War & Peace by Jon Swain and Gavin Greenwood

As Vietnam celebrates the 35th anniversary of its defeat of the US, Jon Swain remembers the adrenalin rush of being a young reporter in the biggest war story of his life. Gavin Greenwood reports on how the old guard struggles to hold the socialist line.

A few weeks ago, a group of Vietnam Old Hacks returned to Saigon; I can’t quite bring myself to call it Ho Chi Minh City. They came back to mark the 35th anniversary of the end of the war that defined the 1960s and 1970s and which took the lives of so many of their friends and colleagues.  Quite rightly, the reunion had sombre moments;

73 journalists and 135 photographers were killed covering the conflict. But the gathering was marked, too, with a good dose of joyous enthusiasm and banter. I wonder if today’s generation of reporters, who cover Iraq and Afghanistan with distinction, will be gathering 35 years hence in downtown Baghdad or Kabul – by then, hopefully, cities at peace – to mark the end of the wars that dominate these early years of the 21st century and have characterised war reporting for a brave new generation of journalists.  I suspect not. For Vietnam unlike any other place took over a man’s soul in a way that those other conflicts never can. The proximity of death amid such beauty gave to me, at least, a quality of life unattainable elsewhere.

I have covered many wars since then but decades after the war ended Vietnam’s potent spell still dominates my life.

For five years I lived in Vietnam in my very early 20s and I look back on it now, not so much with nostalgia, but with wonderment that such a place existed. I feel privileged to have known and been a part of it. Journalistically, Vietnam was the best and most important story there was...

When the road from Ho Chi Minh City (HCMC) reaches My Tho in the Mekong delta it soars across the Tien River on an elegant new 120-ft high bridge. Gazing across the flat terrain from the lofty central span you get a snapshot of Vietnam’s progress from peasant past via wartime destruction to industrial future. The Rach Mieu Bridge bridge opens Ben Tre province to direct road traffic from HCMC some 50 miles northeast up Highway 1. For almost its entire length the highway is lined with new factories, small businesses and housing. To the south, Ben Tre’s famed coconut groves and orchards give way to construction, the line of advance clearly etched in the red earth.

The river port of Ben Tre entered the lexicon of warfare and popular culture in February 1968 when during heavy fighting AP correspondent Peter Arnett quoted an unnamed US officer saying “it became necessary to destroy the town to save it”. Ben Tre was rebuilt and its future is now linked to the bridge, and the changes it has brought were evident barely a year from its opening in late 2008. The sprawl of new shops delineates the city and many others across the delta and along the coastal plain. Rapid construction, often on low-lying farm land, will draw in the rural population, with implications for the country’s important agricultural base: the delta is Vietnam’s rice bowl, producing around 20 million tonnes of padi (unhusked rice) in 2009, or more than half the country’s output, and a major source of export revenue. But for Ben Tre and other similar towns the bridge and other infrastructure may offer shortterm economic stimulus at the expense of long-term sustainability.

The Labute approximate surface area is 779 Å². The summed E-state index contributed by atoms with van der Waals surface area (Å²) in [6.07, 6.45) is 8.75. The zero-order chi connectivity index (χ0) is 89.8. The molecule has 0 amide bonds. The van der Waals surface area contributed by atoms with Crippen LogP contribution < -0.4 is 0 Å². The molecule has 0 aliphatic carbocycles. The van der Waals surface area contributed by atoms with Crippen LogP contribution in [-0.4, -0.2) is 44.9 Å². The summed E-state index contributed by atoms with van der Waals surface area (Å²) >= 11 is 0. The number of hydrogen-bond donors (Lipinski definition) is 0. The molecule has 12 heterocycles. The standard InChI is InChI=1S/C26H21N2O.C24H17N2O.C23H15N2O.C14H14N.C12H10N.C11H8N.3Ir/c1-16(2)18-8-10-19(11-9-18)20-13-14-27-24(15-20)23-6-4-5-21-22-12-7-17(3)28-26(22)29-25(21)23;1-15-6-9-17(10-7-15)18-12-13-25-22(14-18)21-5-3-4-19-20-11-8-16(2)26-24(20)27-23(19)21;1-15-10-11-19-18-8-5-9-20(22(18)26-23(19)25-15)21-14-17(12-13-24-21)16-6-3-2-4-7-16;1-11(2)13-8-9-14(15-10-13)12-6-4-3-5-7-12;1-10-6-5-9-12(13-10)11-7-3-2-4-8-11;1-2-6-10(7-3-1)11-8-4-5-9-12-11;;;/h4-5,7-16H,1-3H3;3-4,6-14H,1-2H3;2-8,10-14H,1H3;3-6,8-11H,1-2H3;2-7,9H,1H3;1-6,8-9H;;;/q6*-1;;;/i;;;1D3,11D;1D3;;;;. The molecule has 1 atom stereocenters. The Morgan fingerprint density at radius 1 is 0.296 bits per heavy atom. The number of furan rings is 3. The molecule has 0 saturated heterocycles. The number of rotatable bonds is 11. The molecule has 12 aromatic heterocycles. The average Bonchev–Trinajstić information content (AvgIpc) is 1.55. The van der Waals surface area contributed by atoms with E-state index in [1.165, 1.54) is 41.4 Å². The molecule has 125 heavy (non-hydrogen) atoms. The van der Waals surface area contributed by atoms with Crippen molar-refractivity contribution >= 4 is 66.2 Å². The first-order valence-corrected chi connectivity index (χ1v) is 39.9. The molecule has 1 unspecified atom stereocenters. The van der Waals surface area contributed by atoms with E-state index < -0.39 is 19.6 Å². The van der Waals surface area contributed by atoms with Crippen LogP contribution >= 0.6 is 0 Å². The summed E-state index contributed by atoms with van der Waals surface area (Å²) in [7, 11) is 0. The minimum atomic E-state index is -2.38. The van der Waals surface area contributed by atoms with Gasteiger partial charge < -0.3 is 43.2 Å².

Such development a generation or more after unification may produce a mixture of satisfaction and concern among the inner cabal of the ruling Communist Party of Vietnam (CPV), which marked its 80th anniversary last February and, on April 30, the 35th anniversary of victory in the war with America. Satisfaction would reflect the progress made since the country emerged from more than 40 years of conflict – between December 1946, when communist-controlled Viet Minh forces attacked the French, and 1989, when the last Vietnamese troops withdrew from neighbouring Cambodia – and the pariah status acquired by besting a superpower – the US. The concern stems from how the party can manage growing expectations while remaining relevant and retaining its authority. While the April 30th anniversary was celebrated with a military parade through the capital, where thousands lined the streets waving red banners, the government basked more in its economic achievements than its defeat of the United States. Signs of the burgeoning market economy are everywhere – Communist flags vying for attention with corporate ads and logos….


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